He screamed assorted obscenities at me and I could smell rye whiskey on his breath, which was a second mistake; never drink before work. Mulroney Number Two backed away and swung the pistol at the tellers. Mulroney Number One started to work the cashiers. Mulroney Number one was holding a lever-action rifle with the barrel cut right down to the top of the tubular magazine and the stock crudely shaped into a pistol grip. He waved the gun around and I saw the barrel width and guessed it was a .22 or a .32, a pretty small calibre. That was good and bad. Good because the hole it would make would be small. Bad because it meant that the magazine could carry a lot more rounds. Also bad because it meant the recoil would be lessened, which would mean Mulroney Number One could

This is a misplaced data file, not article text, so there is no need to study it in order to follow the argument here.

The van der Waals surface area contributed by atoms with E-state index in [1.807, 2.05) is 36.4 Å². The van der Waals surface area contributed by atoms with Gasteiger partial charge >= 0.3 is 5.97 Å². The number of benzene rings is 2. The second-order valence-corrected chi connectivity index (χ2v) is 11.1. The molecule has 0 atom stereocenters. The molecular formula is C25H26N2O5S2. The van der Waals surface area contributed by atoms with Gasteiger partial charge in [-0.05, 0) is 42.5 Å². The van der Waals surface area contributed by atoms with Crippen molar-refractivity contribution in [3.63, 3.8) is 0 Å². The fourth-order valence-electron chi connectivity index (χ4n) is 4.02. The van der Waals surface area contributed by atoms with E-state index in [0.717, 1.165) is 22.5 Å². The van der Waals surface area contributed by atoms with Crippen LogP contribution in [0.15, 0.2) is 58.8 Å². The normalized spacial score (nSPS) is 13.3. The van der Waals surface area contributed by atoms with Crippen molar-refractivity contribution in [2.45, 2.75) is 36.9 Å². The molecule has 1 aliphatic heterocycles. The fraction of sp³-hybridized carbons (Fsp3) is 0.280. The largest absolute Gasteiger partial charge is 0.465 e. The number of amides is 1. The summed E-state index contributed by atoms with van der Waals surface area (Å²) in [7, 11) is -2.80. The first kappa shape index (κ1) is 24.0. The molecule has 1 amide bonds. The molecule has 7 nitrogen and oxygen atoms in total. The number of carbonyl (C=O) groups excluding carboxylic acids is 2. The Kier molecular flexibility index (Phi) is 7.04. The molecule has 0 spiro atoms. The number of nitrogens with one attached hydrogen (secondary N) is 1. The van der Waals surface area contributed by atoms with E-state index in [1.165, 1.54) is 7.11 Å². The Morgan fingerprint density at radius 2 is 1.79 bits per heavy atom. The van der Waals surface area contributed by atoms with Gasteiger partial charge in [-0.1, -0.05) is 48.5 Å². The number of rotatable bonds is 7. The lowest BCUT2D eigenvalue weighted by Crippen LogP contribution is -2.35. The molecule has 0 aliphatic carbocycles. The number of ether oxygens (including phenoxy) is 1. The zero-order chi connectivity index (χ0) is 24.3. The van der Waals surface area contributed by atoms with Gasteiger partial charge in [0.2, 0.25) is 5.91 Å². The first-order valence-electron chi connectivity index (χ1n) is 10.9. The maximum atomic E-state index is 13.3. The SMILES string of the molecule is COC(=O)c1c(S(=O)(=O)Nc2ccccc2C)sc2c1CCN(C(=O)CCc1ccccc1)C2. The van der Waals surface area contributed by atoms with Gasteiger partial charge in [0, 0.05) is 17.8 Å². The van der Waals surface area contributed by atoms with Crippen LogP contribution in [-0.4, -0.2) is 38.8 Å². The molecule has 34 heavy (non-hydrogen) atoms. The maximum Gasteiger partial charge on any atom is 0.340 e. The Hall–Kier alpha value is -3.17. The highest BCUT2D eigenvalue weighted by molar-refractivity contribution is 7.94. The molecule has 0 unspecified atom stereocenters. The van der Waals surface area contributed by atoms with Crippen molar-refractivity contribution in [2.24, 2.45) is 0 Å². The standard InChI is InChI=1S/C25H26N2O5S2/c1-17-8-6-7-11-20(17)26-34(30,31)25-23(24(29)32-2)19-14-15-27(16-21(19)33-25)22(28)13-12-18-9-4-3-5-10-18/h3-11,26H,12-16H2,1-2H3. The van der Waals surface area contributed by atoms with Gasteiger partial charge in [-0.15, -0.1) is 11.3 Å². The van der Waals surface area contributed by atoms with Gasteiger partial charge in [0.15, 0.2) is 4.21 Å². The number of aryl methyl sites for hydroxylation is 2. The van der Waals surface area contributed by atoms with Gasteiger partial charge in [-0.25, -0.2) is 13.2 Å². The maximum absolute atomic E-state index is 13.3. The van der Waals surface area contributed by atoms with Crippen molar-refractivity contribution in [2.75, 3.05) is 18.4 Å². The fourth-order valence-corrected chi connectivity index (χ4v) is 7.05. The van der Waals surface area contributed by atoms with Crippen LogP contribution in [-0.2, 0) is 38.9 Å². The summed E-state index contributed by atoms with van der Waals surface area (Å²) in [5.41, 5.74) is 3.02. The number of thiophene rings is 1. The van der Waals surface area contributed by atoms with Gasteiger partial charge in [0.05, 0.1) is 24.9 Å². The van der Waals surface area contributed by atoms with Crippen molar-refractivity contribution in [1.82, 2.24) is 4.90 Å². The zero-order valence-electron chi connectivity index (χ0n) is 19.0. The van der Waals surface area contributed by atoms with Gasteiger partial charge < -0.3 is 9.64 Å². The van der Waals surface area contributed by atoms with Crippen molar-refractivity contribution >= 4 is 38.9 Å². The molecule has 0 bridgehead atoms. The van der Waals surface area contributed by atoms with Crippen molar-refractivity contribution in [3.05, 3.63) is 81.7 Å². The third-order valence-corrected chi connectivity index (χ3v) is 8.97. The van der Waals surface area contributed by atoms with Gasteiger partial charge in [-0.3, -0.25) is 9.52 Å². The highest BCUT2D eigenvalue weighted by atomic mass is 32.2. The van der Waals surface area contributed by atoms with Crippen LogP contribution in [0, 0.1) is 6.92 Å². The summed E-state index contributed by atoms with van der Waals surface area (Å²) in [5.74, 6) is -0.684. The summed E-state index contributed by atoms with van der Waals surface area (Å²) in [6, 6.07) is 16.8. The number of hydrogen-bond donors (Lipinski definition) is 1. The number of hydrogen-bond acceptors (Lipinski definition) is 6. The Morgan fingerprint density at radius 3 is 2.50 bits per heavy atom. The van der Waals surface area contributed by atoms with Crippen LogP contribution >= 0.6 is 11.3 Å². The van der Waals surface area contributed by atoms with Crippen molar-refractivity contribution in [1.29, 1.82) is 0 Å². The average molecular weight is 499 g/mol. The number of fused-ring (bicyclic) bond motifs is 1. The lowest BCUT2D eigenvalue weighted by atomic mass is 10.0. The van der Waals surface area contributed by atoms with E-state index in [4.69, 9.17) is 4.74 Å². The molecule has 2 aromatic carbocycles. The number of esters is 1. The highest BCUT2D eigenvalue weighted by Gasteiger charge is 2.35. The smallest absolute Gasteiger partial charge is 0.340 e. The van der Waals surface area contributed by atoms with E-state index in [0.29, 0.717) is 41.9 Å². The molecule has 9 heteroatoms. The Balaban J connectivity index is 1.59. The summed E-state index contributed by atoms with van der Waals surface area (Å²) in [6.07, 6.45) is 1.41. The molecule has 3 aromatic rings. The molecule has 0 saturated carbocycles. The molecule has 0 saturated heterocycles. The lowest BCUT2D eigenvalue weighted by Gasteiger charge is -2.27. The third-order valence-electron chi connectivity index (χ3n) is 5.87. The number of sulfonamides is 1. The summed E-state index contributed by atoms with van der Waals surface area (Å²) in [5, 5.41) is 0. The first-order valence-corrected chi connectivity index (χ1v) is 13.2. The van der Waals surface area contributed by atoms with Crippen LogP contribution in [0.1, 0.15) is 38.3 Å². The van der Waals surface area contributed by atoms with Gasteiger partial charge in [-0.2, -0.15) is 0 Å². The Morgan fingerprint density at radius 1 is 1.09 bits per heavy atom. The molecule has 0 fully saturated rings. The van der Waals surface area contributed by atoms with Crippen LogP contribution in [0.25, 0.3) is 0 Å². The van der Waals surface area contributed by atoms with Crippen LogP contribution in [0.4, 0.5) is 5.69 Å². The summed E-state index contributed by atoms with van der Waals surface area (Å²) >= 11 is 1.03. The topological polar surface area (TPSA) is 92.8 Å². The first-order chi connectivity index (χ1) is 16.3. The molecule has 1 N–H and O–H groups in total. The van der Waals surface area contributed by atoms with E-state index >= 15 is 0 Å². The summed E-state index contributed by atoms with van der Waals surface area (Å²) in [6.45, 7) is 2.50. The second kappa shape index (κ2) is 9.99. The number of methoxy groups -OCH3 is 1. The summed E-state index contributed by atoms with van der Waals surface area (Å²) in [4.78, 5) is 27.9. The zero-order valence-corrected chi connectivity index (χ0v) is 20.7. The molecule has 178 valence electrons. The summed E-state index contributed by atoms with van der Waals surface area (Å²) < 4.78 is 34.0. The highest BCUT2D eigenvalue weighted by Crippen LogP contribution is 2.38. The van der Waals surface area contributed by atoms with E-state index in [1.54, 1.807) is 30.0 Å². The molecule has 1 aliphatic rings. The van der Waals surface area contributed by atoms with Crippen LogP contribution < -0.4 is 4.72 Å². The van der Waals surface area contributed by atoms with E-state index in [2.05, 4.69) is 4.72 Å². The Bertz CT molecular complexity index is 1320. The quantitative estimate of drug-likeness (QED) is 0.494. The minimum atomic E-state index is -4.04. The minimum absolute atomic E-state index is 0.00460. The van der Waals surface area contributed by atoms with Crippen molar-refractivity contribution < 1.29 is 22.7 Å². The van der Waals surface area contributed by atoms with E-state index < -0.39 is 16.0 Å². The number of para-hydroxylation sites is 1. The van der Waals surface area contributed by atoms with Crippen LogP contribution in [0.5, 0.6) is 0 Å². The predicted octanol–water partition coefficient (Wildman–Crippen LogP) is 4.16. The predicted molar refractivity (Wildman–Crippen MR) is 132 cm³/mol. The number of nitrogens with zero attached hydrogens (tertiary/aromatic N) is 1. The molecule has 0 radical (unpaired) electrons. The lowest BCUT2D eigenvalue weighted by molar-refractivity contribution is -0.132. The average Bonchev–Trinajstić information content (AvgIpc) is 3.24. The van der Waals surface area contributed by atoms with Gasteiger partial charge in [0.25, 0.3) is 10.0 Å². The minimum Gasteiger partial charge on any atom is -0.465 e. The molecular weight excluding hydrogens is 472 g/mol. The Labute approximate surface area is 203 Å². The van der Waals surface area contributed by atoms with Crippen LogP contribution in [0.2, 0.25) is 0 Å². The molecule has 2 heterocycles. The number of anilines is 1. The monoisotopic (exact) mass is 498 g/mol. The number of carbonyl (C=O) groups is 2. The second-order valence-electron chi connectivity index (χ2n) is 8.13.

shoot more often and more accurately. I realized I hadn’t heard or seen him work the action, which meant the hammer was sitting on a spent shell.
That would be the third mistake the Mulroneys made and
is another reason why none of it was my fault.
I shouldn’t have been surprised. A bank robbery occurs every fifty-six minutes across North America, so the odds catch up with you eventually. That’s like 9000 a year, each netting an average of two grand Canadian, which made for a lot of loot changing hands.
Of course generally I was the one doing the robbing. In the good old days when that was my business. Nowadays I don’t do that.
Mulroney Number Two was standing there in the middle of the marble-floored lobby waving his gun around. It was a revolver, an old one with most of the bluing gone from the barrel and with the kind of forward-leaning lines that made me think it was single action. Single action meant that the hammer had to be pulled back to full cock before each shot. Double action meant pulling the trigger would cock the gun for you.